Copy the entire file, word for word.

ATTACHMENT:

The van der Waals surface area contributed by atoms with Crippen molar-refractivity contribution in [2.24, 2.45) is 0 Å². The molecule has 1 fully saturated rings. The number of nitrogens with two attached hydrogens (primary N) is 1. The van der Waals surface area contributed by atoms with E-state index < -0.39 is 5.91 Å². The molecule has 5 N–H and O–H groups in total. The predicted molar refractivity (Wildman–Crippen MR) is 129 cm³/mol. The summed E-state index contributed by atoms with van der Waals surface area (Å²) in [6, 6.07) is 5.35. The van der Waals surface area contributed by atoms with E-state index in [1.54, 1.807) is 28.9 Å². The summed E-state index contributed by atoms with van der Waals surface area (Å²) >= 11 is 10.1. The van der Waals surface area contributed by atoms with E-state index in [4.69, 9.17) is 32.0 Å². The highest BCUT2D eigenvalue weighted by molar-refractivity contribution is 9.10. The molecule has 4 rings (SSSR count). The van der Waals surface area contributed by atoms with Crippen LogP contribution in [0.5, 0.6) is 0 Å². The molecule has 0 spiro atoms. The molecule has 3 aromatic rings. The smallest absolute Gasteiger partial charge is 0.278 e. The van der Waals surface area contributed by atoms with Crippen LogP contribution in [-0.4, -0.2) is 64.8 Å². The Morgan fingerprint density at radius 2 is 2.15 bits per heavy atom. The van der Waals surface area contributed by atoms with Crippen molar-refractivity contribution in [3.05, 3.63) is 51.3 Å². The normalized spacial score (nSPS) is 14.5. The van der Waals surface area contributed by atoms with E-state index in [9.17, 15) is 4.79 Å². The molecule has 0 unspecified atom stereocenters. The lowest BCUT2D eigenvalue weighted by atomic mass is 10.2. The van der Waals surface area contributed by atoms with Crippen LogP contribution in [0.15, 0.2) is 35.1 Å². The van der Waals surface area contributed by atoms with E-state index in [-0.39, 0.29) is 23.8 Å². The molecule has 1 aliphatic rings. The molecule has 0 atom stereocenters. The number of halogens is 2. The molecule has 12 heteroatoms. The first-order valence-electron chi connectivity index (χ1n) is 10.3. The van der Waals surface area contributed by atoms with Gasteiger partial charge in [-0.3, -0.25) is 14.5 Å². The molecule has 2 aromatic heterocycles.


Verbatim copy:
The van der Waals surface area contributed by atoms with Crippen molar-refractivity contribution in [2.24, 2.45) is 0 Å². The molecule has 1 fully saturated rings. The number of nitrogens with two attached hydrogens (primary N) is 1. The van der Waals surface area contributed by atoms with E-state index < -0.39 is 5.91 Å². The molecule has 5 N–H and O–H groups in total. The predicted molar refractivity (Wildman–Crippen MR) is 129 cm³/mol. The summed E-state index contributed by atoms with van der Waals surface area (Å²) in [6, 6.07) is 5.35. The van der Waals surface area contributed by atoms with E-state index in [1.54, 1.807) is 28.9 Å². The summed E-state index contributed by atoms with van der Waals surface area (Å²) >= 11 is 10.1. The van der Waals surface area contributed by atoms with E-state index in [4.69, 9.17) is 32.0 Å². The highest BCUT2D eigenvalue weighted by molar-refractivity contribution is 9.10. The molecule has 4 rings (SSSR count). The van der Waals surface area contributed by atoms with Crippen LogP contribution in [0.5, 0.6) is 0 Å². The molecule has 0 spiro atoms. The molecule has 3 aromatic rings. The smallest absolute Gasteiger partial charge is 0.278 e. The van der Waals surface area contributed by atoms with Crippen LogP contribution in [-0.4, -0.2) is 64.8 Å². The Morgan fingerprint density at radius 2 is 2.15 bits per heavy atom. The van der Waals surface area contributed by atoms with Crippen molar-refractivity contribution in [3.05, 3.63) is 51.3 Å². The normalized spacial score (nSPS) is 14.5. The van der Waals surface area contributed by atoms with E-state index in [9.17, 15) is 4.79 Å². The molecule has 0 unspecified atom stereocenters. The lowest BCUT2D eigenvalue weighted by atomic mass is 10.2. The van der Waals surface area contributed by atoms with Crippen LogP contribution in [0.15, 0.2) is 35.1 Å². The van der Waals surface area contributed by atoms with E-state index in [-0.39, 0.29) is 23.8 Å². The molecule has 1 aliphatic rings. The molecule has 0 atom stereocenters. The number of halogens is 2. The molecule has 12 heteroatoms. The first-order valence-electron chi connectivity index (χ1n) is 10.3. The van der Waals surface area contributed by atoms with Gasteiger partial charge in [-0.3, -0.25) is 14.5 Å². The molecule has 2 aromatic heterocycles.